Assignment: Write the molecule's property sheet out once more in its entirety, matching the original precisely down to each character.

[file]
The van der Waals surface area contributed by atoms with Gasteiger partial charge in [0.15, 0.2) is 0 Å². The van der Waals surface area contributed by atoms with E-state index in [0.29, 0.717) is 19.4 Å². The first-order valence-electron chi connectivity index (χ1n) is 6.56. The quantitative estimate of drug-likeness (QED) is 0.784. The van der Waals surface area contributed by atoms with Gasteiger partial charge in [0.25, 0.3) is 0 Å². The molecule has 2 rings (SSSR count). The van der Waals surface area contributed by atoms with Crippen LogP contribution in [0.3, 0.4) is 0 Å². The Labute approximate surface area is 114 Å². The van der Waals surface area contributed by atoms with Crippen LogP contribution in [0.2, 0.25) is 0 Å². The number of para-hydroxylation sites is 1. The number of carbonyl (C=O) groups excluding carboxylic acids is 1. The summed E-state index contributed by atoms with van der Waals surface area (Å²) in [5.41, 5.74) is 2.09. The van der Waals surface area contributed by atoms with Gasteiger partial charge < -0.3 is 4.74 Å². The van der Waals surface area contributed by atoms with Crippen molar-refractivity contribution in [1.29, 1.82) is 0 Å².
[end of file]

The van der Waals surface area contributed by atoms with Gasteiger partial charge in [0.15, 0.2) is 0 Å². The van der Waals surface area contributed by atoms with E-state index in [0.29, 0.717) is 19.4 Å². The first-order valence-electron chi connectivity index (χ1n) is 6.56. The quantitative estimate of drug-likeness (QED) is 0.784. The van der Waals surface area contributed by atoms with Gasteiger partial charge in [0.25, 0.3) is 0 Å². The molecule has 2 rings (SSSR count). The van der Waals surface area contributed by atoms with Crippen LogP contribution in [0.3, 0.4) is 0 Å². The Labute approximate surface area is 114 Å². The van der Waals surface area contributed by atoms with Crippen LogP contribution in [0.2, 0.25) is 0 Å². The number of para-hydroxylation sites is 1. The number of carbonyl (C=O) groups excluding carboxylic acids is 1. The summed E-state index contributed by atoms with van der Waals surface area (Å²) in [5.41, 5.74) is 2.09. The van der Waals surface area contributed by atoms with Gasteiger partial charge < -0.3 is 4.74 Å². The van der Waals surface area contributed by atoms with Crippen molar-refractivity contribution in [1.29, 1.82) is 0 Å².